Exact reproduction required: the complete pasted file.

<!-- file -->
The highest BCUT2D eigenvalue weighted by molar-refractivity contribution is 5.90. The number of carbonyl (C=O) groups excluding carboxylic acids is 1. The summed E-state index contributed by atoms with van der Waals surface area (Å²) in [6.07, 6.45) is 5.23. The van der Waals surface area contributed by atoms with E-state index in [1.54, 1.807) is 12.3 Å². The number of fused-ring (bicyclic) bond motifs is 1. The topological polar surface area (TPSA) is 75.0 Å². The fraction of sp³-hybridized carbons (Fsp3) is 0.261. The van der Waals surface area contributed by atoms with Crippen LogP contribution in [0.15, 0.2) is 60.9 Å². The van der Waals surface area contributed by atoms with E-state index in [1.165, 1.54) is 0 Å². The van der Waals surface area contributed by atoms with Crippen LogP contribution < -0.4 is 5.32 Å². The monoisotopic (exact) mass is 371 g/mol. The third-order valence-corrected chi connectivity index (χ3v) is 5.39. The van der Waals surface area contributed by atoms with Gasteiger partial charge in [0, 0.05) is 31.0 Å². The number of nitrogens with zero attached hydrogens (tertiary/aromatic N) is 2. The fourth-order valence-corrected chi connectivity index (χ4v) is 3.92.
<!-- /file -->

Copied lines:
The highest BCUT2D eigenvalue weighted by molar-refractivity contribution is 5.90. The number of carbonyl (C=O) groups excluding carboxylic acids is 1. The summed E-state index contributed by atoms with van der Waals surface area (Å²) in [6.07, 6.45) is 5.23. The van der Waals surface area contributed by atoms with E-state index in [1.54, 1.807) is 12.3 Å². The number of fused-ring (bicyclic) bond motifs is 1. The topological polar surface area (TPSA) is 75.0 Å². The fraction of sp³-hybridized carbons (Fsp3) is 0.261. The van der Waals surface area contributed by atoms with Crippen LogP contribution in [0.15, 0.2) is 60.9 Å². The van der Waals surface area contributed by atoms with E-state index in [1.165, 1.54) is 0 Å². The van der Waals surface area contributed by atoms with Crippen LogP contribution < -0.4 is 5.32 Å². The monoisotopic (exact) mass is 371 g/mol. The third-order valence-corrected chi connectivity index (χ3v) is 5.39. The van der Waals surface area contributed by atoms with Gasteiger partial charge in [0, 0.05) is 31.0 Å². The number of nitrogens with zero attached hydrogens (tertiary/aromatic N) is 2. The fourth-order valence-corrected chi connectivity index (χ4v) is 3.92.